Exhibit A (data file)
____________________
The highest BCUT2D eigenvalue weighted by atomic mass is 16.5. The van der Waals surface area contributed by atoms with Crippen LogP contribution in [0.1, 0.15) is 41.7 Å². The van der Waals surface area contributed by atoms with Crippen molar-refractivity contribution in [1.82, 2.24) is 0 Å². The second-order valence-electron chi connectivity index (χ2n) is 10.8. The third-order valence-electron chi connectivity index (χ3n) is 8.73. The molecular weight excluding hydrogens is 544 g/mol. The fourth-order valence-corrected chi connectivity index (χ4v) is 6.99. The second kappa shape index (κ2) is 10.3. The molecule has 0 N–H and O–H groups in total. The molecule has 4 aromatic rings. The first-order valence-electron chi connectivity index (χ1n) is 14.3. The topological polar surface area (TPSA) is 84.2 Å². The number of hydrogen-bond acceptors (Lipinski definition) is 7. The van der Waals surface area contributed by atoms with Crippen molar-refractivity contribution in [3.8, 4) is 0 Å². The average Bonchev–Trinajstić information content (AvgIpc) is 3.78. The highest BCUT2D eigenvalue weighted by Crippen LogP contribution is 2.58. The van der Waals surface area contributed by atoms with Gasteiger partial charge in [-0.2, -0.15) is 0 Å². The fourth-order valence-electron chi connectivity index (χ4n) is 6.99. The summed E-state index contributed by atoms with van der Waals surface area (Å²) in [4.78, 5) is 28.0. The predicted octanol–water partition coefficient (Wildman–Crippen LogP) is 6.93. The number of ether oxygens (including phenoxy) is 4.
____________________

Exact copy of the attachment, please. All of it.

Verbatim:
The highest BCUT2D eigenvalue weighted by atomic mass is 16.5. The van der Waals surface area contributed by atoms with Crippen LogP contribution in [0.1, 0.15) is 41.7 Å². The van der Waals surface area contributed by atoms with Crippen molar-refractivity contribution in [1.82, 2.24) is 0 Å². The second-order valence-electron chi connectivity index (χ2n) is 10.8. The third-order valence-electron chi connectivity index (χ3n) is 8.73. The molecular weight excluding hydrogens is 544 g/mol. The fourth-order valence-corrected chi connectivity index (χ4v) is 6.99. The second kappa shape index (κ2) is 10.3. The molecule has 0 N–H and O–H groups in total. The molecule has 4 aromatic rings. The first-order valence-electron chi connectivity index (χ1n) is 14.3. The topological polar surface area (TPSA) is 84.2 Å². The number of hydrogen-bond acceptors (Lipinski definition) is 7. The van der Waals surface area contributed by atoms with Crippen molar-refractivity contribution in [3.8, 4) is 0 Å². The average Bonchev–Trinajstić information content (AvgIpc) is 3.78. The highest BCUT2D eigenvalue weighted by Crippen LogP contribution is 2.58. The van der Waals surface area contributed by atoms with Gasteiger partial charge in [-0.2, -0.15) is 0 Å². The fourth-order valence-electron chi connectivity index (χ4n) is 6.99. The summed E-state index contributed by atoms with van der Waals surface area (Å²) in [4.78, 5) is 28.0. The predicted octanol–water partition coefficient (Wildman–Crippen LogP) is 6.93. The number of ether oxygens (including phenoxy) is 4.